US President Donald Trump is seen at the Naval Air Station Sigonella following the G7 Summit, in Sigonella, Sicily, Italy, May 27, 2017. Photograph:( Reuters )
Trump accused Democrats of blocking Page's testimony, without citing any evidence but referring to an unidentified report||Trump's advisers may establish a "war room" to combat mounting questions about communication between Russia and his presidential campaign before and after November's election
US President Donald Trump sought to insert himself into congressional probes on Russia on Wednesday, urging lawmakers to hear from one of his former advisers, Carter Page, to counter testimony by directors of the FBI and CIA.
Trump has been dismissive of probes by the FBI and several congressional panels into alleged Russian meddling in the 2016 presidential election and potential collusion by the Trump campaign.
In a series of morning tweets, the Republican president quoted a Monday letter from Page in which he asked to address the House Intelligence Committee promptly and referred to faulty testimony from US intelligence officials.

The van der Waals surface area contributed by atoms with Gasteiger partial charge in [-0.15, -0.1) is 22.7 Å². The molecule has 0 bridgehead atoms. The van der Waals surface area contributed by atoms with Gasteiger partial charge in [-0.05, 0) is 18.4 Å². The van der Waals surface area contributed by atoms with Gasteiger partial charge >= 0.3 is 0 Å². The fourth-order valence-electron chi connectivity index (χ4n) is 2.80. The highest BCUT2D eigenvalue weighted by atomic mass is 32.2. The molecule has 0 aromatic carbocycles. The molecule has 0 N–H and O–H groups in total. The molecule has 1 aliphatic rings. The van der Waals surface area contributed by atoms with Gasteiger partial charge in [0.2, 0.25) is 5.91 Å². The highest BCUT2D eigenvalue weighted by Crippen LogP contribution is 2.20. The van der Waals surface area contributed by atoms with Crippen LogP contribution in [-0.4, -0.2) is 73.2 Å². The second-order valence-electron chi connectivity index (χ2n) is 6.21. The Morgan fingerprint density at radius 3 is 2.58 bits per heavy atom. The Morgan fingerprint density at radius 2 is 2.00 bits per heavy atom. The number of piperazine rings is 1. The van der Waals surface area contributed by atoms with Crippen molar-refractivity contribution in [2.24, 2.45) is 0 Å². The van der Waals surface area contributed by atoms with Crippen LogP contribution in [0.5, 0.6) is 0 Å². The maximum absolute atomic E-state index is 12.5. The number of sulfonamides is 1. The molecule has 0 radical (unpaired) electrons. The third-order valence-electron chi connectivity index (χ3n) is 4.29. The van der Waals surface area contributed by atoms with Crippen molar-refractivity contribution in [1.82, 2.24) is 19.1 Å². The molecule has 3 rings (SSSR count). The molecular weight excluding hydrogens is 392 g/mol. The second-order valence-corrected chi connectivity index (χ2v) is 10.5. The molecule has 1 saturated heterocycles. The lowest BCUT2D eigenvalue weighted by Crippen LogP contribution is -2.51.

Trump accused Democrats of blocking Page's testimony, without citing any evidence but referring to an unidentified report.
"So now it is reported that the Democrats, who have excoriated Carter Page about Russia, don't want him to testify. He blows away their case against him & now wants to clear his name by showing 'the false or misleading testimony by James Comey, John Brennan...' Witch Hunt!" Trump wrote on Twitter, referring to the former directors of the FBI and CIA.
Trump's early morning tweets came as his advisers are planning to establish a "war room" to combat mounting questions about communication between Russia and his presidential campaign before and after November's election.
However, the president's penchant for tweeting could complicate White House efforts to tamp down the scandal if the messages appear to address the investigations.
Page's letter was reported by the Washington Examiner. Reuters has not verified the contents of the letter. A House Intelligence Committee staffer said on Wednesday the panel does not make public its communications.
Page, who advised Trump during his presidential campaign, is one of several Trump associates of interest to congressional investigators in the Russia probes that have begun to dominate his four-month-old presidency.
Moscow has denied US intelligence agencies' conclusion that Moscow interfered in the election campaign to try to tilt the vote in Trump's favour. Trump has denied any collusion.